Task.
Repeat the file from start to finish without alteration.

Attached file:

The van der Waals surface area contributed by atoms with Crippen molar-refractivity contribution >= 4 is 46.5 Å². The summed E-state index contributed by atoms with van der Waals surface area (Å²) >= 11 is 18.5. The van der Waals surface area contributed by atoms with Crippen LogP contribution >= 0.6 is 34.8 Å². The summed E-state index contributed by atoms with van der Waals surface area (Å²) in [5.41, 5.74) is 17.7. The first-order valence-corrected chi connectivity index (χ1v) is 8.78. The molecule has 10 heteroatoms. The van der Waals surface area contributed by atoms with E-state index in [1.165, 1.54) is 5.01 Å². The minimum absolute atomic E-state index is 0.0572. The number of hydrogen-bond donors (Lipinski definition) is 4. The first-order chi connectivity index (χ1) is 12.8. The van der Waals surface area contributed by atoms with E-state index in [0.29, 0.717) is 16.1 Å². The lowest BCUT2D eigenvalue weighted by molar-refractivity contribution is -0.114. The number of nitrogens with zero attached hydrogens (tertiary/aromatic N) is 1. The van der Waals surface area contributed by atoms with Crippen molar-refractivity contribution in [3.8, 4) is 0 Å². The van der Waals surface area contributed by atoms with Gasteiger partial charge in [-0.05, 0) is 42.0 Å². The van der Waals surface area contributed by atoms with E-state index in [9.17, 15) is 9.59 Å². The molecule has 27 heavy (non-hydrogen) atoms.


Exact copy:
The van der Waals surface area contributed by atoms with Crippen molar-refractivity contribution >= 4 is 46.5 Å². The summed E-state index contributed by atoms with van der Waals surface area (Å²) >= 11 is 18.5. The van der Waals surface area contributed by atoms with Crippen LogP contribution >= 0.6 is 34.8 Å². The summed E-state index contributed by atoms with van der Waals surface area (Å²) in [5.41, 5.74) is 17.7. The first-order valence-corrected chi connectivity index (χ1v) is 8.78. The molecule has 10 heteroatoms. The van der Waals surface area contributed by atoms with E-state index in [1.165, 1.54) is 5.01 Å². The minimum absolute atomic E-state index is 0.0572. The number of hydrogen-bond donors (Lipinski definition) is 4. The first-order chi connectivity index (χ1) is 12.8. The van der Waals surface area contributed by atoms with E-state index in [0.29, 0.717) is 16.1 Å². The lowest BCUT2D eigenvalue weighted by molar-refractivity contribution is -0.114. The number of nitrogens with zero attached hydrogens (tertiary/aromatic N) is 1. The van der Waals surface area contributed by atoms with Crippen molar-refractivity contribution in [3.8, 4) is 0 Å². The van der Waals surface area contributed by atoms with Gasteiger partial charge in [-0.05, 0) is 42.0 Å². The van der Waals surface area contributed by atoms with E-state index in [9.17, 15) is 9.59 Å². The molecule has 27 heavy (non-hydrogen) atoms.